Monday, May 31, 2010

Thank You From Kids Club

I'm sure you all remember Sam, Bonny and Nicholas and their organization, Kids Club Kampala, through which we distributed all those school supplies back in January (if you don't you can read all about them here, here or here). Well, I got an e-mail from Sam the other day asking me to share the following letter with you on behalf of himself, Bonny and Nicholas...

On behalf of the little underprivileged kids of Uganda especially Katanga slum and the management of kids club Kampala, we want to send our sincere appreciation to all the people in Canada who can never stop thinking of us.

We would like to deliver this message of thanks to the people who donated their money for the kids which we used to buy bags and books, thank you for sending us calculators, rubbers, pencils to mention a few.

We are grateful and thank you and the entire church in Canada for supporting us, please we need you! Keep up the support and the good work of the lord.

We have you in our hearts; Every time we meet for our activities we shall always pray that God blesses you all at work, home and even in your finances.

We are indebted to you.

God bless you indeed.

Yours faithfully.

Wambayo Samuel

On behalf of kids club Kampala
To LOVE and give HOPE to the children

Sunday, May 23, 2010

One Week

Well, it’s been just over a week since I got back from Africa and I thought it was time I update you on how I’m doing. Actually, I’m doing quite well. The transition back has been much “easier” than I expected it to be. I think one of the reasons for that is because I don’t really see as a transition back to life here but more like a vacation, a furlough so to speak, before I continue on to the Ukraine. I am really excited about leaving for Ukraine in two months and, in the meantime, I am enjoying spending time with my family, resting and organizing presentations and other opportunities to share with people about all that God has been doing. Still, whether or not I ever go back, Africa will forever hold a piece of my heart and, if God told me to, I would happily get on the next plane to go back.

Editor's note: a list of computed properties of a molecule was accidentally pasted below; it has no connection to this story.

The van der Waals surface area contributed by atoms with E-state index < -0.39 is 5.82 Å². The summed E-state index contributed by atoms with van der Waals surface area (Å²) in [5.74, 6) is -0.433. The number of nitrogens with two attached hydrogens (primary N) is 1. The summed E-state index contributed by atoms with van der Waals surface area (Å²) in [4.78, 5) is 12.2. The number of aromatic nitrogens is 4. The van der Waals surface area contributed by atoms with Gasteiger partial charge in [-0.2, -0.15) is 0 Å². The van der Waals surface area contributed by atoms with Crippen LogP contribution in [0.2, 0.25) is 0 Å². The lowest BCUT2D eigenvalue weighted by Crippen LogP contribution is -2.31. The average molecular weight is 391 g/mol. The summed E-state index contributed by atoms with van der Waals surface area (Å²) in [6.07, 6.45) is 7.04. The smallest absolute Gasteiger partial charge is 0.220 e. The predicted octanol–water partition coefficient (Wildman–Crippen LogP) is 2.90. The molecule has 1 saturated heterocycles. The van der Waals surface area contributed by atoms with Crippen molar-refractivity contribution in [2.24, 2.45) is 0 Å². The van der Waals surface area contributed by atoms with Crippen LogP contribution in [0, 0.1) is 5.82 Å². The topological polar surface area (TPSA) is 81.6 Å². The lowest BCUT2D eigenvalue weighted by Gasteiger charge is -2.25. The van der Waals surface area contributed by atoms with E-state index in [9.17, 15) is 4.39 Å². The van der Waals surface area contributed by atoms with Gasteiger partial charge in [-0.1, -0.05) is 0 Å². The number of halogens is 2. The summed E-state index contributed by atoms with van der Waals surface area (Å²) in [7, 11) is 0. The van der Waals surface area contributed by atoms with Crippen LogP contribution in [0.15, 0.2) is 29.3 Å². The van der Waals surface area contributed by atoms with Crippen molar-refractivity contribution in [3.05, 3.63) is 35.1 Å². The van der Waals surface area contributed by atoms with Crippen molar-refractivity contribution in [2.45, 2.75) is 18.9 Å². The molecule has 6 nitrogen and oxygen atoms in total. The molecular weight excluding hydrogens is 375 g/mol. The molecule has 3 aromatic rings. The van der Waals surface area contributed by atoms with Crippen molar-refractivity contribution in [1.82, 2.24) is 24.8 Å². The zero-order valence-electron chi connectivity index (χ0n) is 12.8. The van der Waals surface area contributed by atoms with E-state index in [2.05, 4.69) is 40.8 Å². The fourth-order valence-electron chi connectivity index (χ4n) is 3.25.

So, just to give you a glimpse of where my heart is at right now, here are the top ten things I’ve enjoyed about being home and the top ten things I miss about Africa…

Top 10 Things I’ve Enjoyed About Being Home

10. Movies

9. Sweatpants :)

8. Fast, reliable internet whenever I want it

7. Beginning to be able to share in person about all that God has done

6. A couch to lounge on

5. Sunday morning worship, in English

4. Hot showers

3. Going for a walk and not having men shouting out at me from the side of the road

2. Good cereal with real milk

1. Conversation with my family – it’s free, the reception’s great and we never get cut off because the phone card runs out, the cell battery dies, etc.!

Top 10 Things I Miss Most About Africa

10. Being surrounded by breath-taking beauty

the view from the backyard of the orphanage

9. Visits to the maternity

outside the maternity with the receptionist, Suzanne and one of the other midwives

8. Rice and beans

like I said, I love rice & beans!

7. Boda boda rides

taken in 2007

6. Sharing my heart with “missionary” friends who truly get it

Holly (and Israel) & Sarah (and Jodie)

5. Spending countless hours pushing kids on the swing while singing songs of praise and worship to God or listening as they sang quietly to themselves songs that I had taught them in preschool

Marleine loved the swing & she really, really loved to sing

4. Preschool

3. My friends

at our "farewell lunch"

2. Snuggling with my two “special” boys

Bwemere & Matabaro

1. All the kids, whether from the orphanage in Congo, the slums of Katanga, the village of Masese or Our Own Home, who just want to be loved

Bugolobi Primary School

Saturday, May 15, 2010

I'm back

Good morning. Just a quick post to let you know that I have made it home safe and sound. Thank you for your prayers. I have cried many tears over the past couple of days (although not nearly as many as I thought I would)… Tears of relief that all that has been hard these past four months is over, tears of deep sorrow over having to leave a place / people that I love more than words can describe, not knowing if I’ll ever go back, tears of wonder and gratitude over all that God has done and is continuing to do in my life. I truly am in awe that God would choose to use me…